Outer Wilds begins around a fire, like so many of the best stories do. When you step towards the crackling flames, you're offered a surprisingly whimsical option: press X to roast a marshmallow. Why not? You transform the sugary orb into a ball of flame. When you step back, however, you see that the world is about to get far, far bigger than a campfire, or even a planet. You're sitting at the base of a rocketship, as a nearby engineer explains that you're the astronaut about to blast off into space.[more inside]
All you need are the launch codes, and after a leisurely detour through your home planet where you pick up a few essential piloting skills, you suit up, buckle in, and launch your craft triumphantly into space, ready to explore the wonders of the universe.
Then the sun explodes.
Astronomers using the Hubble space telescope have discovered four images of the same supernova arranged in an Einstein Cross. They've released pictures and a video to explain what we're looking at. [more inside]
Worried about when Betelgeuse will go supernova? Worry no more.
There's a new light in the night sky. Around 12 million years ago, a star exploded in the galaxy M82. The light reached earth today. [more inside]
In the UK Guardian: Eight passages of raunchy prose are in contention for Literary Review's bad sex in fiction award. [some passages are ikky to read] [more inside]
The cosmos is also within us, we're made of star-stuff. We are a way for the cosmos, to know itself.
Cosmos: A Personal Voyage is a thirteen-part television series of one hour shows written by Carl Sagan, Ann Druyan, and Steven Soter, that was aired at the tail end of 1980 and was - at the time - the most widely watched series in the history of American public television. It is best introduced by an audio excerpt of one of his books, The Pale Blue Dot. Inside is a complete annotated collection of the series. [more inside]
Through the examination of carbon-14 formation in tree rings (abstract, main article paywalled), scientists have concluded that about 1200 years ago, the earth was bombarded by intense high radition, as if from a solar flare or supernova. The problem? Such an event would've been highly visible and documented at the time, and scientists were unaware of of any such record. At least until an ungrad in biochemistry googled it for them. [more inside]
Supernova Sonata by Alex Parker From April, 2003 until August, 2006, the Canada-France-Hawaii Telescope watched four parts of the sky as often as possible. Armed with the largest digital camera in the known universe, CFHT monitored these four fields for a special type of supernova (called Type Ia) which are created by the thermonuclear detonation of one or more white-dwarf stars. Each supernova is assigned a note to be played: The volume of the note is determined by the distance to the supernova, with more distant supernova being quieter and fainter. The pitch of the note was determined by the supernova’s “stretch,” a property of how the supernova brightens and fades. Higher stretch values played higher notes. The pitches were drawn from a Phrygian dominant scale. The instrument the note was played on was determined by the properties of the galaxy which hosted each supernova. Supernovae hosted by massive galaxies are played with a stand-up bass, while supernovae hosted by less massive galaxies are played with a grand piano.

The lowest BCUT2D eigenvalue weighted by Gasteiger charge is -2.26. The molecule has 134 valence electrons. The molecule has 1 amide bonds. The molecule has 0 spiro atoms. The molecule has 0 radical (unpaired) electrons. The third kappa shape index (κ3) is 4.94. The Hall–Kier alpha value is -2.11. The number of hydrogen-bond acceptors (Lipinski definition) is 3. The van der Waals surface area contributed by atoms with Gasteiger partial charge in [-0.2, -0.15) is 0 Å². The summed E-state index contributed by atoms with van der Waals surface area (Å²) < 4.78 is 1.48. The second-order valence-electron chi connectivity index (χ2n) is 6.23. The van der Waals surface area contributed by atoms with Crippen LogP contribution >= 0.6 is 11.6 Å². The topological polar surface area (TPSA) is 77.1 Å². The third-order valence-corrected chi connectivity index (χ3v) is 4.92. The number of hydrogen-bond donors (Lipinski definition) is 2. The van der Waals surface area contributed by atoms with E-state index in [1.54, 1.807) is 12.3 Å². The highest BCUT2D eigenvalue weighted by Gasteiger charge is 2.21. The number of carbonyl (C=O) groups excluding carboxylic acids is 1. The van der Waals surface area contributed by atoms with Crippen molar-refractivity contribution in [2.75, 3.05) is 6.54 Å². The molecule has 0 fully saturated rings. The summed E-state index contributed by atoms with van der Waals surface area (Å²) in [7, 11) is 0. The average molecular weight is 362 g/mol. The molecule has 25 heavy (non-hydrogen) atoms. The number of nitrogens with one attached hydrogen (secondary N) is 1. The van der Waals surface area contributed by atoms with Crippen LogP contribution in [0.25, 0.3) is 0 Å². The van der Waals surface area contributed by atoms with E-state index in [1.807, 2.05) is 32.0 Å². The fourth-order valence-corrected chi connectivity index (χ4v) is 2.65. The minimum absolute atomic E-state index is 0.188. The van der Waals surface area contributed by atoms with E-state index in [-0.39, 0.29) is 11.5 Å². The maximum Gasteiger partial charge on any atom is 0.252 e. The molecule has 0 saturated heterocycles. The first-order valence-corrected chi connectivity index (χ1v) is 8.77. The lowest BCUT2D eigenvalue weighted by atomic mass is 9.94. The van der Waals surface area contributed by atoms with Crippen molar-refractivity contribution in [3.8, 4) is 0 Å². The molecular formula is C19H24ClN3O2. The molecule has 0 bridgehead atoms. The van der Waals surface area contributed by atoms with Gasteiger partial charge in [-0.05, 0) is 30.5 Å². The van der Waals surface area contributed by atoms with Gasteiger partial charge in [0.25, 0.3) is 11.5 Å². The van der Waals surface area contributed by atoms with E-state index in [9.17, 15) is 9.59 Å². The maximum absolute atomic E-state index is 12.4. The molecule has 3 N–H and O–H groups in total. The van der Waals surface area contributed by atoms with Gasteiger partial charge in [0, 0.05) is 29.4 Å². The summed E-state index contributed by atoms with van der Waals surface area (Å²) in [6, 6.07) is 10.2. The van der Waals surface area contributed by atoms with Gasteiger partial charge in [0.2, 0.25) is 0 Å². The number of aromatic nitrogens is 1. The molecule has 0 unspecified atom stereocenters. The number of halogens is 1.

Back in January, Dr. Megan Argo and an international team working at Jodrell Bank detected a powerful jet of energy from supernova 2007gr. Her way of announcing it? Doctor Who fan fiction describing the event from a TARDIS eye view. [via]
New burst vaporizes cosmic distance record. "NASA's Swift satellite and an international team of astronomers have found a gamma-ray burst from a star that died when the universe was only 630 million years old, or less than five percent of its present age. The event, dubbed GRB 090423, is the most distant cosmic explosion ever seen."
“Here was an object brand new. At first we didn’t recognize it.” Dr. Alicia Soderberg on the discovery of Supernova 2008D, using the Swift satellite telescope....
Life (Briefly) Near a Supernova (pdf, Google cache) by Steven Dutch (UW-Green Bay). What might it be like on a planet orbiting a star that went supernova? "It would take on the order of 100,000 seconds, or about a day, to receive enough energy to vaporize the Earth." Yes, Arthur C. Clarke and Larry Niven are name-checked. (And yes, the Sun is too small to actually go supernova, killjoy.) Via the nonist.
Odd Supernova Amateur and professional astronomers rejoice , point your telescopes at RA: 03:21:39.71 Dec: +16:52:02.6 to watch a new phenomenon that could turn into a supernova explosion
Instant Suntan. A supernova in our galactic backyard may be on the verge of exploding. In the (unlikely) event that it happens tomorrow, how would you spend your last day on earth?